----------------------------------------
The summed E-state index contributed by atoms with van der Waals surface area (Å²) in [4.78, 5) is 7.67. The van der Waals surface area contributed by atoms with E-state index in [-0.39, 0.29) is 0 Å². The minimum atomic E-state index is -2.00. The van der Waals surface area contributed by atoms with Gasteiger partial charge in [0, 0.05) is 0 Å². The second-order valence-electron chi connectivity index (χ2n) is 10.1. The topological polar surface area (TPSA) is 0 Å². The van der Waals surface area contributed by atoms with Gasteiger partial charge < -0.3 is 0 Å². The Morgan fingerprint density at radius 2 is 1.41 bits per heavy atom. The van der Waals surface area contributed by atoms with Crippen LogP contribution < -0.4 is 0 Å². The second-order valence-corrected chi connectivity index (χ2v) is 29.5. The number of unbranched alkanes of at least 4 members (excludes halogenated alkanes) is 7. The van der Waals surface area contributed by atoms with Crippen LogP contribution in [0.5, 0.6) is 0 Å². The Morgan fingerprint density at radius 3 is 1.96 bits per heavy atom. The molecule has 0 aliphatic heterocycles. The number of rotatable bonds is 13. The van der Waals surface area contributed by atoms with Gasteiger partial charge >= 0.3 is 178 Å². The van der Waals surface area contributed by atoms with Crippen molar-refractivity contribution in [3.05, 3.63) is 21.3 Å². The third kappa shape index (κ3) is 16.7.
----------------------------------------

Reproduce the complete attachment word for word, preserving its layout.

The summed E-state index contributed by atoms with van der Waals surface area (Å²) in [4.78, 5) is 7.67. The van der Waals surface area contributed by atoms with E-state index in [-0.39, 0.29) is 0 Å². The minimum atomic E-state index is -2.00. The van der Waals surface area contributed by atoms with Gasteiger partial charge in [0, 0.05) is 0 Å². The second-order valence-electron chi connectivity index (χ2n) is 10.1. The topological polar surface area (TPSA) is 0 Å². The van der Waals surface area contributed by atoms with Gasteiger partial charge < -0.3 is 0 Å². The Morgan fingerprint density at radius 2 is 1.41 bits per heavy atom. The van der Waals surface area contributed by atoms with Crippen LogP contribution < -0.4 is 0 Å². The second-order valence-corrected chi connectivity index (χ2v) is 29.5. The number of unbranched alkanes of at least 4 members (excludes halogenated alkanes) is 7. The van der Waals surface area contributed by atoms with Crippen LogP contribution in [0.5, 0.6) is 0 Å². The Morgan fingerprint density at radius 3 is 1.96 bits per heavy atom. The molecule has 0 aliphatic heterocycles. The number of rotatable bonds is 13. The van der Waals surface area contributed by atoms with Gasteiger partial charge >= 0.3 is 178 Å². The van der Waals surface area contributed by atoms with Crippen molar-refractivity contribution in [3.05, 3.63) is 21.3 Å². The third kappa shape index (κ3) is 16.7.